I took the 300mm rental lens out for the first time on Friday. Small aside…I had originally intended to take it out a bit on Thursday to get the hang of it before I used it for anything important. However the FedEx guy SARed on me (stickered-and-ran, in other words, he never knocked or rang the doorbell, he just left a Delivery Tack sticker on my door and took off). I had to wait until almost 7pm for the guy to return to his delivery center with the package so I could go pick it up myself, as he was unable to return during the day, and delivery required a signature (which, ironically, I was there and waiting to offer…if the guy had just knocked!)
Despite not being able to practice with the lens, since there was no light out, I had decided to give the lens a quick testing. Its a good thing I did, as the lens was backfocusing due to some kind of funky configuration issue (see my previous blog). I managed to get the lens configured correctly by resetting my camera to factory settings, so I was good to go on Friday anyway.
Anyway, took the lens out for the first time on Friday. I first headed out to Cherry Creek, but there wasn’t a bird to be found. I headed down to the southern part of Chatfield State Park…this is the riparian area, where South Platt River flows into Chatfield Reservoir. Around the river are a bunch of small ponds and plenty of trees…its pretty much bird heaven. Well…usually.
Apparently, its bird hell this time of year…it seems very dry and its pretty hot, and only bird heaven only during spring and fall. There weren’t many birds around at all. I managed to capture a few shots of some Western Scrub Jays, but once they flew off there wasn’t much more than the distant chatter of a chickadee. I also started reaping the repercussions of resetting my Canon 7D last night to resolve a focus issue. I had quite a bit of customization preconfigured for birding…and it was all gone. My few shots around the Audubon Society outpost all ended up being JPEG rather than RAW. I also had to reconfigure my AF settings, reset my Custom User settings for the main dial, etc. That ate up about 30 minutes at least, but…at least I was able to focus. A bit of re-configuring is a better price to pay than no lens at all.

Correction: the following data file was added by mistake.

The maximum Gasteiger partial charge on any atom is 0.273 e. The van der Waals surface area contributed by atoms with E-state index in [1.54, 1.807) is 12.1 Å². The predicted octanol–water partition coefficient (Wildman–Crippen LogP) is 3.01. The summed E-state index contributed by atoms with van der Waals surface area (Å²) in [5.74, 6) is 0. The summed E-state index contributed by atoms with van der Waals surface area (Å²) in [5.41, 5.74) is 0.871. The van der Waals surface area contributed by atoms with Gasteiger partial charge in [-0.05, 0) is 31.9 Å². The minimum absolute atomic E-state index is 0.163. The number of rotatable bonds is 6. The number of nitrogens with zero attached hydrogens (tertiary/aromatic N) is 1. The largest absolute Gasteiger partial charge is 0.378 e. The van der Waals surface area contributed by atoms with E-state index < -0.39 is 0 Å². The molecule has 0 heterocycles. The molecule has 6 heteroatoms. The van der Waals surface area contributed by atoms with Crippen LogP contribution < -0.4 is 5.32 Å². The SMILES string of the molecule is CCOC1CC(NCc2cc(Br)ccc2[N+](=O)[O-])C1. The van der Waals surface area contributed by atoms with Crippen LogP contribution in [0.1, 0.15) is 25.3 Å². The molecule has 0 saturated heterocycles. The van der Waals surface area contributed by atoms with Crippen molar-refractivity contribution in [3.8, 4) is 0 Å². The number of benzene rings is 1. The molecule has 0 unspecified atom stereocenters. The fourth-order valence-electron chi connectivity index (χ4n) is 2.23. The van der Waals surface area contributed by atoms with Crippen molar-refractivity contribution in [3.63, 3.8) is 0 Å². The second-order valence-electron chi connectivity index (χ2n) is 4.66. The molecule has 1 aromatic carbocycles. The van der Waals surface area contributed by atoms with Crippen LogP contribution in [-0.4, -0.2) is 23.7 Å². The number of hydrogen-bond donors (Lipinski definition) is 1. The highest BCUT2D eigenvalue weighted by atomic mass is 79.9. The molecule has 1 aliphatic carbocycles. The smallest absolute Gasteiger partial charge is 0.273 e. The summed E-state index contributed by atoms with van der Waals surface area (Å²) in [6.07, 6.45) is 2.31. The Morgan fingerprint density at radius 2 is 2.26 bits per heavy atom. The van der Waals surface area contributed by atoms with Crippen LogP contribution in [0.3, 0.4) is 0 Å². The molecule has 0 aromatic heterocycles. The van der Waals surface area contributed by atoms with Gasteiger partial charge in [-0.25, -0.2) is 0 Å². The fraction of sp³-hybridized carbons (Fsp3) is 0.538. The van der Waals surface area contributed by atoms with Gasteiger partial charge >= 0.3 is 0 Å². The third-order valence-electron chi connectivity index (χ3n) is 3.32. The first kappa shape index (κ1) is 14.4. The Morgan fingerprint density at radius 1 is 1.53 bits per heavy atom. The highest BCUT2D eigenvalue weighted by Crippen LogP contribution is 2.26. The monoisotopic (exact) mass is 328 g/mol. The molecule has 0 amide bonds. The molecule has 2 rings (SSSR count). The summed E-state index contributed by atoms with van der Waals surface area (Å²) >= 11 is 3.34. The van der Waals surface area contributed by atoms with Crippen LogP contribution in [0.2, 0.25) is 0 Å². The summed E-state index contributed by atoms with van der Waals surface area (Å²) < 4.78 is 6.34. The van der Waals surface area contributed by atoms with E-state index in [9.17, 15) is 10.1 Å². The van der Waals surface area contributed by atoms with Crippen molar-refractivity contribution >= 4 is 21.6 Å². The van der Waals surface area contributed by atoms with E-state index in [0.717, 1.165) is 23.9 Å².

I had parked in the Audubon Society parking lot, and as I was walking the trails around there I realized I was near the trail head for Waterton Canyon, which leads to the head of the Colorado Trail. Some of my colleagues at work, total cycling nuts, had mentioned Waterton Canyon and that it was a haven for Bighorn Sheep. It seemed to be a frequent stop for my work buddies, particularly during the dog days of summer…apparently hanging out near the dam when its fully open really cools you off with the mist. I thought I’d remembered them saying it was a 6 mile hike, which I thought meant round trip, so I decided to head out and photograph the wildlife. I should have done my homework…because what a mistake!